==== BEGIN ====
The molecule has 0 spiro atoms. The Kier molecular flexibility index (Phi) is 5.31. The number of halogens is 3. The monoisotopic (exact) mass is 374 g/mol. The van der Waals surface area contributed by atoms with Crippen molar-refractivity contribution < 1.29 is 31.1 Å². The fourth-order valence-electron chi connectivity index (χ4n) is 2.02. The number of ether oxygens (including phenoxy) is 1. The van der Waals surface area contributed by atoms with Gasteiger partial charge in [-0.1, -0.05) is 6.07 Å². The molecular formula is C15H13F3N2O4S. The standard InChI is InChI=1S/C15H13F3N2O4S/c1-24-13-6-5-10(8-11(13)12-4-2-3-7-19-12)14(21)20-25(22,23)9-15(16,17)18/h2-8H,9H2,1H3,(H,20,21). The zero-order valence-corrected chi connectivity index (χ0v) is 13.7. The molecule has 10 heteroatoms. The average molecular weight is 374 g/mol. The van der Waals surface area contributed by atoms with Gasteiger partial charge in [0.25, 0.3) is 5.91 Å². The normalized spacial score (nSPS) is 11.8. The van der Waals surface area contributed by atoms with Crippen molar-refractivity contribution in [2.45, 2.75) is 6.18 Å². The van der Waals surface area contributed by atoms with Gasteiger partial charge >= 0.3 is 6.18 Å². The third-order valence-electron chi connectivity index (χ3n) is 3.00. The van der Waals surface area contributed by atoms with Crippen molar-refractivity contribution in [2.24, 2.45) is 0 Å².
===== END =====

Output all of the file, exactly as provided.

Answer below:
The molecule has 0 spiro atoms. The Kier molecular flexibility index (Phi) is 5.31. The number of halogens is 3. The monoisotopic (exact) mass is 374 g/mol. The van der Waals surface area contributed by atoms with Crippen molar-refractivity contribution < 1.29 is 31.1 Å². The fourth-order valence-electron chi connectivity index (χ4n) is 2.02. The number of ether oxygens (including phenoxy) is 1. The van der Waals surface area contributed by atoms with Gasteiger partial charge in [-0.1, -0.05) is 6.07 Å². The molecular formula is C15H13F3N2O4S. The standard InChI is InChI=1S/C15H13F3N2O4S/c1-24-13-6-5-10(8-11(13)12-4-2-3-7-19-12)14(21)20-25(22,23)9-15(16,17)18/h2-8H,9H2,1H3,(H,20,21). The zero-order valence-corrected chi connectivity index (χ0v) is 13.7. The molecule has 10 heteroatoms. The average molecular weight is 374 g/mol. The van der Waals surface area contributed by atoms with Gasteiger partial charge in [0.25, 0.3) is 5.91 Å². The normalized spacial score (nSPS) is 11.8. The van der Waals surface area contributed by atoms with Crippen molar-refractivity contribution in [2.45, 2.75) is 6.18 Å². The van der Waals surface area contributed by atoms with Gasteiger partial charge >= 0.3 is 6.18 Å². The third-order valence-electron chi connectivity index (χ3n) is 3.00. The van der Waals surface area contributed by atoms with Crippen molar-refractivity contribution in [2.24, 2.45) is 0 Å².